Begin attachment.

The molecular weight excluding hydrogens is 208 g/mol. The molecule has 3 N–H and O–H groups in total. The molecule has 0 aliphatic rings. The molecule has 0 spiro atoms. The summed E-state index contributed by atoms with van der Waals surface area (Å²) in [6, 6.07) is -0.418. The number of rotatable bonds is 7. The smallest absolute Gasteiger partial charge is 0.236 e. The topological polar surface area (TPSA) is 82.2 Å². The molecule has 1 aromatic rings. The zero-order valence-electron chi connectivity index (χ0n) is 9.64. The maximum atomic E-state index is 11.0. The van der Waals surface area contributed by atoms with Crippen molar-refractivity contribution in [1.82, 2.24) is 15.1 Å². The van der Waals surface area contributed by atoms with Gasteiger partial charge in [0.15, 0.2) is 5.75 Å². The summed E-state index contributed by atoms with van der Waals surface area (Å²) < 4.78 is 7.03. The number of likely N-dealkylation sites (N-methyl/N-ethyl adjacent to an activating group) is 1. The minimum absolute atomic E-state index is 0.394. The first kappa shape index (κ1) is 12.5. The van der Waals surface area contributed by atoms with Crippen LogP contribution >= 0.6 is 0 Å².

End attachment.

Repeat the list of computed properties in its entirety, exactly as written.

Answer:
The molecular weight excluding hydrogens is 208 g/mol. The molecule has 3 N–H and O–H groups in total. The molecule has 0 aliphatic rings. The molecule has 0 spiro atoms. The summed E-state index contributed by atoms with van der Waals surface area (Å²) in [6, 6.07) is -0.418. The number of rotatable bonds is 7. The smallest absolute Gasteiger partial charge is 0.236 e. The topological polar surface area (TPSA) is 82.2 Å². The molecule has 1 aromatic rings. The zero-order valence-electron chi connectivity index (χ0n) is 9.64. The maximum atomic E-state index is 11.0. The van der Waals surface area contributed by atoms with Crippen molar-refractivity contribution in [1.82, 2.24) is 15.1 Å². The van der Waals surface area contributed by atoms with Gasteiger partial charge in [0.15, 0.2) is 5.75 Å². The summed E-state index contributed by atoms with van der Waals surface area (Å²) < 4.78 is 7.03. The number of likely N-dealkylation sites (N-methyl/N-ethyl adjacent to an activating group) is 1. The minimum absolute atomic E-state index is 0.394. The first kappa shape index (κ1) is 12.5. The van der Waals surface area contributed by atoms with Crippen LogP contribution >= 0.6 is 0 Å².